The result of the notices now collected is to show that the early history of epic recitation consists of (1) passages in the Homeric hymns showing that poets contended for the prize at the great festivals, (2) the passing mention in Herodotus of rhapsodists at Sicyon, and (3) a law at Athens, of unknown date, regulating the recitation at the Panathenaea. Let us now compare these data with the account given in the Homeric poems The word rhapsode does not yet exist; we hear only of the singer, who does not carry a wand of laurel-branch, but the lyre, with which he accompanies his song. In the Iliad even the epic singer is not met with. It is Achilles himself who sings the stories of heroes in his tent, and Patroclus is waiting (respondere paratus), to take up the song in his turn (Il. 9.191). Again we do not hear of poetical contests (except in the story of Thamyris already mentioned) or of recitation of epic poetry at festivals. The Odyssey gives us pictures of two great houses, and each has its singer. The song is on a subject taken from the Trojan war, at some point chosen. by the singer himself, or by his hearers. Phemius pleases the suitors by singing of the calamitous return of the Greeks; Demodocus sings of a quarrel between Ulysses and Achilles, and afterwards of the wooden horse and the capture of Troy.

It may be granted that the author of the Odyssey can hardly have been just such a singer as he himself describes. The songs of Phemius and Demodocus are too short, and have too much the character of improvisations. Nor is it necessary to suppose that epic poetry, at the time to which the picture in the Odyssey belongs, was confined to the one type represented. Yet in several respects the conditions under which the singer finds himself in the house of a chieftain like Odysseus or Alcinous are more in harmony with the character of Homeric poetry than those of the later rhapsodic contests. The subdivision of a poem like the Iliad or Odyssey among different and necessarily unequal performers must have been injurious to the effect. The highly theatrical manner of recitation which was fostered by the spirit of competition, and by the example of the stage, cannot have done justice to the even movement of the epic style. It is not certain indeed that the practice of reciting a long poem by the agency of several competitors was ancient, or that it prevailed elsewhere than at Athens; but as rhapsodists were numerous, and popular favor throughout Greece became more and more confined to one or two great works, it must have become almost a necessity. That it was the mode of recitation contemplated by the author of the Iliad or Odyssey it is impossible to believe.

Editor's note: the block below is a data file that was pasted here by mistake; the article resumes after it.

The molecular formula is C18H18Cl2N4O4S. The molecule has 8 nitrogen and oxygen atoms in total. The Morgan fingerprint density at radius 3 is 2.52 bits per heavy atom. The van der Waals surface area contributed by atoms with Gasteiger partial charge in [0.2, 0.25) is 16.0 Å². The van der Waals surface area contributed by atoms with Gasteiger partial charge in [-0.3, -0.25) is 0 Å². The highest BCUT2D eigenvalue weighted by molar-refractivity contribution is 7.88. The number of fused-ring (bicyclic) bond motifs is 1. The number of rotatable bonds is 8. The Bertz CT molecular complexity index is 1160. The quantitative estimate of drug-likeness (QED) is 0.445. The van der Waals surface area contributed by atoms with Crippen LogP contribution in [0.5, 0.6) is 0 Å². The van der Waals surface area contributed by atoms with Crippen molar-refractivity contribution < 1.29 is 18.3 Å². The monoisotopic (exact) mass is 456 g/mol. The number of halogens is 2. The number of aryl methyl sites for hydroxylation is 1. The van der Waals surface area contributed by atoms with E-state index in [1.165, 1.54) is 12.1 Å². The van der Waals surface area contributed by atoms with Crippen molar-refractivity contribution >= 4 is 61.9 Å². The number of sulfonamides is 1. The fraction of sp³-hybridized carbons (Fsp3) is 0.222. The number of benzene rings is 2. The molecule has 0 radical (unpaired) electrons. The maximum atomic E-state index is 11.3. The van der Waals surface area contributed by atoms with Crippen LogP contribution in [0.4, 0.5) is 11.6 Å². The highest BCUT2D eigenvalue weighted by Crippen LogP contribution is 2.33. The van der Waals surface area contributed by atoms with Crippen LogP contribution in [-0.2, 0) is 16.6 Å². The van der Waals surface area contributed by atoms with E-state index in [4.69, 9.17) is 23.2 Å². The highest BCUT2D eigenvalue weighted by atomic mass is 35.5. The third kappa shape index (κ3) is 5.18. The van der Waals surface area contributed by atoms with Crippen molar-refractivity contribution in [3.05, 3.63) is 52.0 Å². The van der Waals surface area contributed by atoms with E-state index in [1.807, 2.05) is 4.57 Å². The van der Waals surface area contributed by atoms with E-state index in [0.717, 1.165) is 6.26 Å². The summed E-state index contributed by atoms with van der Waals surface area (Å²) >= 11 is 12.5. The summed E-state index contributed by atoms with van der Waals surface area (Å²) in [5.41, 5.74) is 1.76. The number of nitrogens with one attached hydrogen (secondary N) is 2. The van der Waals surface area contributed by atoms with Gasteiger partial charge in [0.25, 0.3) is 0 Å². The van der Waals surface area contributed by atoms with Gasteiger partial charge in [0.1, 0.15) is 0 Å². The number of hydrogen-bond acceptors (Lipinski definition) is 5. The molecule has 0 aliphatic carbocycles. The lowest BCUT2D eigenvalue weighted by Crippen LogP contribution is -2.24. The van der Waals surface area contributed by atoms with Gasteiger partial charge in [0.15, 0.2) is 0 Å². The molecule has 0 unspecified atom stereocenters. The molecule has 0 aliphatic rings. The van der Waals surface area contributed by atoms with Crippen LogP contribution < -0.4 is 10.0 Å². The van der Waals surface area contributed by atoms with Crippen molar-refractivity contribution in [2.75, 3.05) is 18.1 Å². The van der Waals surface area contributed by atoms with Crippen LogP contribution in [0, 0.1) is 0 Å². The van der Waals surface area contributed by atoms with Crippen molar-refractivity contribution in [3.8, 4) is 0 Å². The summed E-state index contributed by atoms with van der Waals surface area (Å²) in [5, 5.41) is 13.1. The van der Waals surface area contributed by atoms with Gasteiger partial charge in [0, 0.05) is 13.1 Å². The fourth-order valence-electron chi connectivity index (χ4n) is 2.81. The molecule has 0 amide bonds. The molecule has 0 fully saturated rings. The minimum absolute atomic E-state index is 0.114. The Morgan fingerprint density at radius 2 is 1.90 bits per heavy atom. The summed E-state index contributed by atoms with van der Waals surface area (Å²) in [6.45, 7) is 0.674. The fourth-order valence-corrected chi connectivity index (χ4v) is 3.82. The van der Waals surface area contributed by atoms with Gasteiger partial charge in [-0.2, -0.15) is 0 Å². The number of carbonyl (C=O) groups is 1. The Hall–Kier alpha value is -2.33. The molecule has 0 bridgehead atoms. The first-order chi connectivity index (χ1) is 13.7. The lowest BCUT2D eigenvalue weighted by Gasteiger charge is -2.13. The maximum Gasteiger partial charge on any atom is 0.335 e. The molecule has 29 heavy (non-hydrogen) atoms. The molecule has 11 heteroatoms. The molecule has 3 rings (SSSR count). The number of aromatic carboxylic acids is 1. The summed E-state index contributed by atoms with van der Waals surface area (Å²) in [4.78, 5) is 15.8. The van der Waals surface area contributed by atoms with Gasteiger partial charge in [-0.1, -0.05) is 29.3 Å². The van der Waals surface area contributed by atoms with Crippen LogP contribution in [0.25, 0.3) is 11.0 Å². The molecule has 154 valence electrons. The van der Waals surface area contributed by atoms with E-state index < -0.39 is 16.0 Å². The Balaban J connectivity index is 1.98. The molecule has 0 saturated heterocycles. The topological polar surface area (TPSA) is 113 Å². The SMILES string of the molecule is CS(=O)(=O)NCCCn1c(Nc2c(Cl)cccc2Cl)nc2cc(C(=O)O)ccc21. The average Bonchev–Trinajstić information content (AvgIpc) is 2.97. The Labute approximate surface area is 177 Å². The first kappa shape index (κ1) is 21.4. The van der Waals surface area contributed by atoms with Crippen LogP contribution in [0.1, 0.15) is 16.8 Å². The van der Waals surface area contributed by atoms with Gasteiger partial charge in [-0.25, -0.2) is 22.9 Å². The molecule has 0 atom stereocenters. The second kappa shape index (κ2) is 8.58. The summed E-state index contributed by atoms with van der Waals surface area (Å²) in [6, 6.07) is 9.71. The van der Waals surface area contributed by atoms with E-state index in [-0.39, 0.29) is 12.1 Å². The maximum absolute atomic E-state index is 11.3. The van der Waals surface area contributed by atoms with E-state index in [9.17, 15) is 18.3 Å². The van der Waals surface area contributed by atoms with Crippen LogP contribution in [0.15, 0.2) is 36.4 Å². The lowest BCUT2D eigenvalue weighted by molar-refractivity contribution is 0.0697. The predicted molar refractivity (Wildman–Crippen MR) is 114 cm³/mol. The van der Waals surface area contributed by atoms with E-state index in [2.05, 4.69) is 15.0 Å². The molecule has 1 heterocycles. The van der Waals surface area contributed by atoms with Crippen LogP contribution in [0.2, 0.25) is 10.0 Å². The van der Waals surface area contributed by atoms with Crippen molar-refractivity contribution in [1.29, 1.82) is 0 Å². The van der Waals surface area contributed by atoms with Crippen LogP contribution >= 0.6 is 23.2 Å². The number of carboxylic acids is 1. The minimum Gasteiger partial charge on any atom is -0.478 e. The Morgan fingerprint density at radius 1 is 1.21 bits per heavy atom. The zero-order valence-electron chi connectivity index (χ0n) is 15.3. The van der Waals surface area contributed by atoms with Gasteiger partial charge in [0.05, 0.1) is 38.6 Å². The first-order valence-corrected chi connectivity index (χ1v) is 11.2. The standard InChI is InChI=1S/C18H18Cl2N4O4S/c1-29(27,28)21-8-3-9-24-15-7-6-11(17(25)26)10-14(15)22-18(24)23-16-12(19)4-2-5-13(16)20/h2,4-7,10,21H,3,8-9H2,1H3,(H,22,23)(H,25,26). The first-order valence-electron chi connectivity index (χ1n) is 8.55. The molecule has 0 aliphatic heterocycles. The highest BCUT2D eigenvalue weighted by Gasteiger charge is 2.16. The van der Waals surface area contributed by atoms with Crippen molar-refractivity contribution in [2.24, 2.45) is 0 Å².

The difference made by substituting the wand or branch of laurel for the lyre of the Homeric singer is a slighter one, though not without significance. The recitation of the Hesiodic poems was from the first unaccompanied by the lyre, i.e. they were confessedly said, not sung; and it was natural that the example should be extended to Homer. For it is difficult to believe that the Homeric poems were ever sung in the strict sense of the word. We can only suppose that the lyre in the hands of the epic poet or reciter was in reality a piece of convention, a survival from the stage in which narrative poetry had a lyrical character. Probably the poets of the Homeric school, that which dealt with war and adventure, were the genuine descendants of minstrels whose lays or ballads were the amusement of the feasts in an earlier heroic age; whereas the Hesiodic compositions were non-lyrical from the first, and were only in verse because that was the universal form of literature.

It seems, then, that if we imagine Homer as a singer in a royal house of the Homeric age, but with more freedom regarding the limits of his subject, and a more tranquil audience than is allowed him in the rapid movement of the Odyssey, we shall probably not be far from the truth.


This article incorporates text from the Encyclopędia Britannica Eleventh Edition, a publication now in the public domain.